We can learn from the experiences of federal agencies such as the National Institute of Standards and Technology, whose effectiveness depends on its ability to interact with and learn from its complex network of constituents, mostly in the private sector. At NOAA, several innovative (and poorly funded) programs, such as the Regional Integrated Sciences and Assessment, bring scientists together with environmental managers to craft research agendas that are relevant to the needs of decisionmakers in areas such as the management of water supplies and fisheries. A radical expansion of this participatory approach is necessary if we are to avoid endless repetitions of the Katrina debacle. In another realm, the National Nanotechnology Initiative includes a vibrant research network coordinated across 23 agencies aimed at applying social science research to signal emerging risks and help guide nanoscale research and innovation toward socially desirable outcomes. Although funded far too modestly, this effort shows that fundamental scientific research can be fully integrated with research on societal, ethical, environmental, and economic concerns from the outset, rather than assuming that the invisible hand of scientific inquiry will automatically lead to the maximal social benefit. This type of integrated approach should be implemented across all areas of frontier research.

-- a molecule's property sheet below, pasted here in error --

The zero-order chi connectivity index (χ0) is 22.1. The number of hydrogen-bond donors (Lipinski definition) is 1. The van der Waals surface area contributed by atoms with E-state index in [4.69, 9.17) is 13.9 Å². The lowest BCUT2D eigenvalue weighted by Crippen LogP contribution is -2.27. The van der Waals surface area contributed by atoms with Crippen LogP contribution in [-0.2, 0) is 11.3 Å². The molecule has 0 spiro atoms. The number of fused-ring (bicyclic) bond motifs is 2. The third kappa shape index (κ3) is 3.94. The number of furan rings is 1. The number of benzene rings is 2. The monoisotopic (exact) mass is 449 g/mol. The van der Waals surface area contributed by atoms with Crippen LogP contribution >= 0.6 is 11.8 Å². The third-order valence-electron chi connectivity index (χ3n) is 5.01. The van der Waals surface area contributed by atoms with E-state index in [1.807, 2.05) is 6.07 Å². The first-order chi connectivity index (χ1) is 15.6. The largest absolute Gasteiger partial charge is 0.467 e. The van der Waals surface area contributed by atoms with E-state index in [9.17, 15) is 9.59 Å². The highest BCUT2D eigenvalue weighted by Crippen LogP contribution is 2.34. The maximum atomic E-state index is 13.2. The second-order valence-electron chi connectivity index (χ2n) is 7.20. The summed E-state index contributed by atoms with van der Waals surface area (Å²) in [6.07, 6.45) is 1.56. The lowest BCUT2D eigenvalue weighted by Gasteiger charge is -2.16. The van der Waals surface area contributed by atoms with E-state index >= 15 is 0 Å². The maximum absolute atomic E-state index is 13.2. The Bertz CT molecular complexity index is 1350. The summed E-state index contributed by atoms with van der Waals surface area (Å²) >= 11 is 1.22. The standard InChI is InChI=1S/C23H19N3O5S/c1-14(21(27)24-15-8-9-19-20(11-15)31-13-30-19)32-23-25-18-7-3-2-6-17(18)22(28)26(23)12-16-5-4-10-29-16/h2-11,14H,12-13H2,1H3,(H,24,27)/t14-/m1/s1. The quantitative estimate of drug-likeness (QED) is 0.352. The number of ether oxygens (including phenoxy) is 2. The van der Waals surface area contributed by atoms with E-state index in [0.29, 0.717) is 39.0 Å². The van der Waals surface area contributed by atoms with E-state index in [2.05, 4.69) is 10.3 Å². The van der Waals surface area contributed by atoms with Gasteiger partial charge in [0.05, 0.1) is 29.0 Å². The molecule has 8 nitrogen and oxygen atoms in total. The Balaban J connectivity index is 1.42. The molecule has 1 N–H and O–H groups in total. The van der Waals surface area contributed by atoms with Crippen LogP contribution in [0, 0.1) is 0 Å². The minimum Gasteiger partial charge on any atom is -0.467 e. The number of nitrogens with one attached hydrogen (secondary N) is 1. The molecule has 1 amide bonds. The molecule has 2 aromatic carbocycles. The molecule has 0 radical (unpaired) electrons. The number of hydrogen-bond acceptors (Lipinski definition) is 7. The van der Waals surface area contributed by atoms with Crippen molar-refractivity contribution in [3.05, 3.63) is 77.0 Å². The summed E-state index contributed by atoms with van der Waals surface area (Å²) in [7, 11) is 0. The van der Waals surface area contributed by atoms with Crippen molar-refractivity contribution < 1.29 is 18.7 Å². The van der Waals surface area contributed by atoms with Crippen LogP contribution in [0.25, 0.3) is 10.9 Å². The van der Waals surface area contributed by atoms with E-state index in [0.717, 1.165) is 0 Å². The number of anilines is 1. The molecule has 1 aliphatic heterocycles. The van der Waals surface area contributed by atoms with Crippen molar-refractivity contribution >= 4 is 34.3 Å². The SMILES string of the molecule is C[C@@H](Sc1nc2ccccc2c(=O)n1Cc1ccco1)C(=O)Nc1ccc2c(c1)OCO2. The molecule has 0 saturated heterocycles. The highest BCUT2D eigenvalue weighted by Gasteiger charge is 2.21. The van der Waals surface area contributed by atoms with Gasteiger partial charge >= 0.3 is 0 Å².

The nation’s science policy leaders can lead the way here by tying R&D funds to institutional innovation of this sort. For example, universities, the site of much of the fundamental research sponsored by the federal government, should become much more aggressive and effective contributors to the solution of social problems. As a university president, I am only too well aware that the tenure process is still largely driven by counting grants, publications, and citations—a weak proxy for social value, and I would say even for scientific excellence. At my institution we try to encourage new modes of scientific success, but until the ability to attract federal funds is decoupled from outmoded notions of productivity and excellence, a process that must be led by the funding institutions themselves, this will be an uphill battle.
The success of President Obama’s new science team should be measured by its ability to break down the historical disconnect between science and policy. Our scientific enterprise excels at creating knowledge, but it continues to embrace the myth that new knowledge, emerging from the stubbornly disciplinary channels of today’s scientific programs, automatically and serendipitously turns into social benefit. A new administration facing a host of enormous challenges to human welfare can best unleash the power of S&T by rejecting this myth and building a government-wide knowledge-creating enterprise that strengthens the linkages between research and social need.
Michael M. Crow is president of Arizona State University, Tempe, Arizona.